She also said the food bank’s policy of keeping the inmates’ sentences anonymous also increased self-esteem. “The next guy standing next to them could be a Boeing employee giving time, and he doesn’t know he’s standing next to someone who’s spending his nights in jail,” Christian said.
Transitioning Out of Homelessness
Sorkness’ car was impounded after his DUI, so he began living on the streets again once he completed his jail sentence. After being sober for five months in jail, his immediate goal upon release was drinking.
He also began looking for work and started volunteering at the food bank again. “I thought well maybe I could drink less but I could also, you know, work at the food bank and you know, volunteer there and have- get some kind of idea of what to do with my life you know,” Sorkness said.
Soon Sorkness began a paid position as a security guard, after a supervisor from the food bank recommended him for the job. Sorkness also stopped sleeping outdoors after being introduced to the Auburn Food Bank’s resource center and night shelter. The Auburn Food Bank provides 24-hour services through Ray of Hope Day Resource Center, open from 7 a.m. to 8:30 p.m., and Sundown Overnight Shelter, open from 8 p.m. to 7 a.m.
Additionally, the food bank also partners with organizations that visit the resource center to provide assistance to those needing help with things such as obtaining healthcare, food or VA benefits, or a license or state identification.
Meanwhile, Sorkness continued drinking after work. One night while intoxicated, Sorkness had a verbal altercation with a shelter manager, which led to being banned from the resource center and night shelter.
After his ban, Sorkness started working more hours to stay dry during the day. At night, he wore waterproof pants and slept outdoors under an umbrella. During that time, he also apologized to the manager he got in a verbal altercation with.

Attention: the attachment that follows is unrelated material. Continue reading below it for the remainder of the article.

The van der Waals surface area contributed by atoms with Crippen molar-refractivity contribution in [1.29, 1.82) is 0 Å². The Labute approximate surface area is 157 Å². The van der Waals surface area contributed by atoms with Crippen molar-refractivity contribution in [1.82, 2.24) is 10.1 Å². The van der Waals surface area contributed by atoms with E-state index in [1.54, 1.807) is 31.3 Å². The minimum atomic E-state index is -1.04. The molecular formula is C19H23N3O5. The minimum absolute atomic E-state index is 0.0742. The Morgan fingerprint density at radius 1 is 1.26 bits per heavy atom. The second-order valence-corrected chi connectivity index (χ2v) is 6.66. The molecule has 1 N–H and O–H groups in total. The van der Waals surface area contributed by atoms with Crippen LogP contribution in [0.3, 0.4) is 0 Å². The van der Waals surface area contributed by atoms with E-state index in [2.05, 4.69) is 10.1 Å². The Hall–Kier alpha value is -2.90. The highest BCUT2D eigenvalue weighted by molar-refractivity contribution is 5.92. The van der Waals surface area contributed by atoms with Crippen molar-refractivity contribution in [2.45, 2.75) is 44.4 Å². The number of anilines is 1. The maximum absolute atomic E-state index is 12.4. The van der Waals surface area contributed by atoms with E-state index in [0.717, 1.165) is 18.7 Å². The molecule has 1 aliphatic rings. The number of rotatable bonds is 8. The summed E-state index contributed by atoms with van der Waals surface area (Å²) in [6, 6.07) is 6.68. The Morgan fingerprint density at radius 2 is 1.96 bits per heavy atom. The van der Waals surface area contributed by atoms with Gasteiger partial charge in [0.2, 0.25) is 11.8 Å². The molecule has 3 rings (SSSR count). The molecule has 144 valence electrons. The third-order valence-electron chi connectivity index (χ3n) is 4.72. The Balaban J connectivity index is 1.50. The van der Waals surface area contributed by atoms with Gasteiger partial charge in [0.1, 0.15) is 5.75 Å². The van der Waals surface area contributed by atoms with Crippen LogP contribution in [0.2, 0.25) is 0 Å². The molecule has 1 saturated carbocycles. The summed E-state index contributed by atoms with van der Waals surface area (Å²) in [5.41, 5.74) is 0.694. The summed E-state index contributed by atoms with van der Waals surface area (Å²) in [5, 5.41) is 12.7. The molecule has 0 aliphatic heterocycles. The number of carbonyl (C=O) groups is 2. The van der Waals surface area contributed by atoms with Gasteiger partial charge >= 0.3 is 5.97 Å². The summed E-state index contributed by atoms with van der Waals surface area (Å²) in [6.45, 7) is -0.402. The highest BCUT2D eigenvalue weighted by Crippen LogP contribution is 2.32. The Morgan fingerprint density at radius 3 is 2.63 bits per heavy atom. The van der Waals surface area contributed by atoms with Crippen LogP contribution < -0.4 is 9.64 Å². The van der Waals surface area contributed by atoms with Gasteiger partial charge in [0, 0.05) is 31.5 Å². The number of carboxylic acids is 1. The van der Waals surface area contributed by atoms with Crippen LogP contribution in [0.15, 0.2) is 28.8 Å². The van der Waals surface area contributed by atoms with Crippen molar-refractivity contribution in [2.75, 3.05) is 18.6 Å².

Where he is now
Currently, Sorkness has a furnished apartment and a new job at Alaskan Copper & Brass Co. in Kent. Initially, he never thought that was possible.
“Because I’m- because people always stereotype you and say you’re a homeless guy with a backpack, you’re no- you’re no good you know. But I always say well I’m working two jobs, I’m trying you know. But then I never really did more than just having two jobs because I’m thinking, well everyone’s saying I’m worthless you know,” Sorkness said.
After being encouraged to try getting an apartment, Sorkness realized he was more than just his addiction to alcohol. Coordinators at Orion Industries, Veterans Affairs representatives, and Auburn city employees helped him realize he wasn’t worthless like people had said. Each had ideas of how Sorkness could overcome homelessness, which in turn inspired him to start helping himself.
“You know, I’ve always [taken] care of my soldiers or other people, not myself and finally, you know I got into a situation you know. I’ve been banned from the food bank, the shelters, and now I got, I gotta do something you know,” Sorkness said.
Though assigned to the food bank through the jail, Sorkness credits Christian for helping him overcome homelessness. “But all, all of that happened because of Debbie, Debbie’s syste
m you know,” Sorkness said.
Christian said she’s impressed with Sorkness, and seeing him succeed makes her want to help more people like Sorkness improve. “Ron was just one of those guys that was determined not to stay in the lifestyle that he was in,” she said. “And he worked two jobs, sometimes three jobs to keep busy and to keep out of the shelter. He’d come in just enough to sleep and then get up and go to work again the next day.”
While Sorkness isn’t sober, he hopes to be in the future if he continues getting support from the resources available to him. He’s cut back drinking from every day to the weekends when he’s not working.
In the future, he hopes to volunteer again at the Auburn Food Bank because he believes everyone is worth helping, even himself.
“And [I] wanted to show someone, show people that I am worth [it]. Everyone that’s out there on the street, you know. Down, deep down they’re, they’re- just because they have a backpack on doesn’t mean that they’re not worth saving you know, [that] they’re not, worth it. You know, everyone is worth, is worth, you know it’s life you know. And so I just wanted to show that I’m, I’m worth it you know,” Sorkness said.
*DSM–5 integrates the two DSM–IV disorders, alcohol abuse and alcohol dependence, into a single disorder called alcohol use disorder (AUD) with mild, moderate, and severe sub-classifications.
To write this story, the Auburn Examiner interviewed Ron Sorkness, Debbie Christian, and Leticia Brito, and consulted with United States Department of Veterans Affairs Public Relations Officer Randal Noller. The Auburn Examiner also referenced and reviewed studies and information from the King County website, and the US Department of Veterans Affairs, Substance Abuse and Mental Health Services, and the National Institute on Alcohol Abuse and Alcoholism.